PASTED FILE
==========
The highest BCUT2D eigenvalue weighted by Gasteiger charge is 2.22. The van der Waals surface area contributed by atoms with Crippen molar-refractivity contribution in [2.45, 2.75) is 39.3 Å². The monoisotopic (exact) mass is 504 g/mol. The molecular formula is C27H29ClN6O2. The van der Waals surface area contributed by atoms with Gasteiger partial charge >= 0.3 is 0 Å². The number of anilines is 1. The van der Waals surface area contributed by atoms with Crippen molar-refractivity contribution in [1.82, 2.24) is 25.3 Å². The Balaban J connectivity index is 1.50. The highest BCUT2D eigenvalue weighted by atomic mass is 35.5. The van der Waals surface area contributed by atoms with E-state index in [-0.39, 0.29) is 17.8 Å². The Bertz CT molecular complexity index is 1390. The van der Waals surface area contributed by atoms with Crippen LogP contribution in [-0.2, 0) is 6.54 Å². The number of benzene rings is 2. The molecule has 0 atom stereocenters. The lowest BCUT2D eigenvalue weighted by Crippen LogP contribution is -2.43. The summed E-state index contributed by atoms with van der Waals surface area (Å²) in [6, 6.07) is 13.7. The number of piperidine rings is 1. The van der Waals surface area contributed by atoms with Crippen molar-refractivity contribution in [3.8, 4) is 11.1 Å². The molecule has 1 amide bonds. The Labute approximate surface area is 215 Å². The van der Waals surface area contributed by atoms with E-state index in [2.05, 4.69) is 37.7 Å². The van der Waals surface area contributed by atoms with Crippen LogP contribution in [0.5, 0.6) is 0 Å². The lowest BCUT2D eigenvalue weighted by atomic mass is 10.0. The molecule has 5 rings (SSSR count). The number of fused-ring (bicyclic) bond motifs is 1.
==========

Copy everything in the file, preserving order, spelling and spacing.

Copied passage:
The highest BCUT2D eigenvalue weighted by Gasteiger charge is 2.22. The van der Waals surface area contributed by atoms with Crippen molar-refractivity contribution in [2.45, 2.75) is 39.3 Å². The monoisotopic (exact) mass is 504 g/mol. The molecular formula is C27H29ClN6O2. The van der Waals surface area contributed by atoms with Gasteiger partial charge >= 0.3 is 0 Å². The number of anilines is 1. The van der Waals surface area contributed by atoms with Crippen molar-refractivity contribution in [1.82, 2.24) is 25.3 Å². The Balaban J connectivity index is 1.50. The highest BCUT2D eigenvalue weighted by atomic mass is 35.5. The van der Waals surface area contributed by atoms with E-state index in [-0.39, 0.29) is 17.8 Å². The Bertz CT molecular complexity index is 1390. The van der Waals surface area contributed by atoms with Crippen LogP contribution in [-0.2, 0) is 6.54 Å². The number of benzene rings is 2. The molecule has 0 atom stereocenters. The lowest BCUT2D eigenvalue weighted by Crippen LogP contribution is -2.43. The summed E-state index contributed by atoms with van der Waals surface area (Å²) in [6, 6.07) is 13.7. The number of piperidine rings is 1. The van der Waals surface area contributed by atoms with Crippen molar-refractivity contribution in [3.8, 4) is 11.1 Å². The molecule has 1 amide bonds. The Labute approximate surface area is 215 Å². The van der Waals surface area contributed by atoms with E-state index in [2.05, 4.69) is 37.7 Å². The van der Waals surface area contributed by atoms with Crippen LogP contribution in [0.5, 0.6) is 0 Å². The lowest BCUT2D eigenvalue weighted by atomic mass is 10.0. The molecule has 5 rings (SSSR count). The number of fused-ring (bicyclic) bond motifs is 1.